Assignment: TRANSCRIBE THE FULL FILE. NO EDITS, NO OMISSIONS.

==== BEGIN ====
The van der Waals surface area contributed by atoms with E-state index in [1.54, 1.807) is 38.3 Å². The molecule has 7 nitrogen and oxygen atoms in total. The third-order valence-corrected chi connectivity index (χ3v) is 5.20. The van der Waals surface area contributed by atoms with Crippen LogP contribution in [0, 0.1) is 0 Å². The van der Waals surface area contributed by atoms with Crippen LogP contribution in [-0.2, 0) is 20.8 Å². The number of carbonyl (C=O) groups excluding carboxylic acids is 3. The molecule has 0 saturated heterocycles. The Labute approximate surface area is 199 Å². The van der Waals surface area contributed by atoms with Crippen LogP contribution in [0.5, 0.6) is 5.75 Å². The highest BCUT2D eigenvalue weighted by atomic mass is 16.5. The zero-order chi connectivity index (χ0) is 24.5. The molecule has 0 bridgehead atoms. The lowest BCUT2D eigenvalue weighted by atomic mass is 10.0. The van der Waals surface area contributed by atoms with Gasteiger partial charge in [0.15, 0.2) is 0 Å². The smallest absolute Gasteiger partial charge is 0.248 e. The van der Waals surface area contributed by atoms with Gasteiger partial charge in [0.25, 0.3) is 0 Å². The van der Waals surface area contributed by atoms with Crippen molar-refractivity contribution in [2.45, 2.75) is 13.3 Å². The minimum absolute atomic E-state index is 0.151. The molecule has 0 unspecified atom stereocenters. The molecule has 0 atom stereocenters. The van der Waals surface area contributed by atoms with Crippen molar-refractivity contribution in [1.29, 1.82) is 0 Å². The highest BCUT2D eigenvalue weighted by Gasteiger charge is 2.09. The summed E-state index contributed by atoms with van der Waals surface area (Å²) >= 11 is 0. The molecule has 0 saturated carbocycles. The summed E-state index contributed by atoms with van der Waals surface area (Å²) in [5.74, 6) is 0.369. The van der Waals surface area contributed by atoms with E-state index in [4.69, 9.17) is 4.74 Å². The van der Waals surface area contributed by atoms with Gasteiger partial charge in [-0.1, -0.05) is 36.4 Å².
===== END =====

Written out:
The van der Waals surface area contributed by atoms with E-state index in [1.54, 1.807) is 38.3 Å². The molecule has 7 nitrogen and oxygen atoms in total. The third-order valence-corrected chi connectivity index (χ3v) is 5.20. The van der Waals surface area contributed by atoms with Crippen LogP contribution in [0, 0.1) is 0 Å². The van der Waals surface area contributed by atoms with Crippen LogP contribution in [-0.2, 0) is 20.8 Å². The number of carbonyl (C=O) groups excluding carboxylic acids is 3. The molecule has 0 saturated heterocycles. The Labute approximate surface area is 199 Å². The van der Waals surface area contributed by atoms with Crippen LogP contribution in [0.5, 0.6) is 5.75 Å². The highest BCUT2D eigenvalue weighted by atomic mass is 16.5. The zero-order chi connectivity index (χ0) is 24.5. The molecule has 0 bridgehead atoms. The lowest BCUT2D eigenvalue weighted by atomic mass is 10.0. The van der Waals surface area contributed by atoms with Gasteiger partial charge in [0.15, 0.2) is 0 Å². The smallest absolute Gasteiger partial charge is 0.248 e. The van der Waals surface area contributed by atoms with Gasteiger partial charge in [0.25, 0.3) is 0 Å². The van der Waals surface area contributed by atoms with Crippen molar-refractivity contribution in [2.45, 2.75) is 13.3 Å². The minimum absolute atomic E-state index is 0.151. The molecule has 0 unspecified atom stereocenters. The molecule has 0 atom stereocenters. The van der Waals surface area contributed by atoms with Crippen molar-refractivity contribution in [1.29, 1.82) is 0 Å². The highest BCUT2D eigenvalue weighted by Gasteiger charge is 2.09. The summed E-state index contributed by atoms with van der Waals surface area (Å²) >= 11 is 0. The molecule has 0 saturated carbocycles. The summed E-state index contributed by atoms with van der Waals surface area (Å²) in [5.74, 6) is 0.369. The van der Waals surface area contributed by atoms with E-state index in [4.69, 9.17) is 4.74 Å². The van der Waals surface area contributed by atoms with Gasteiger partial charge in [-0.1, -0.05) is 36.4 Å².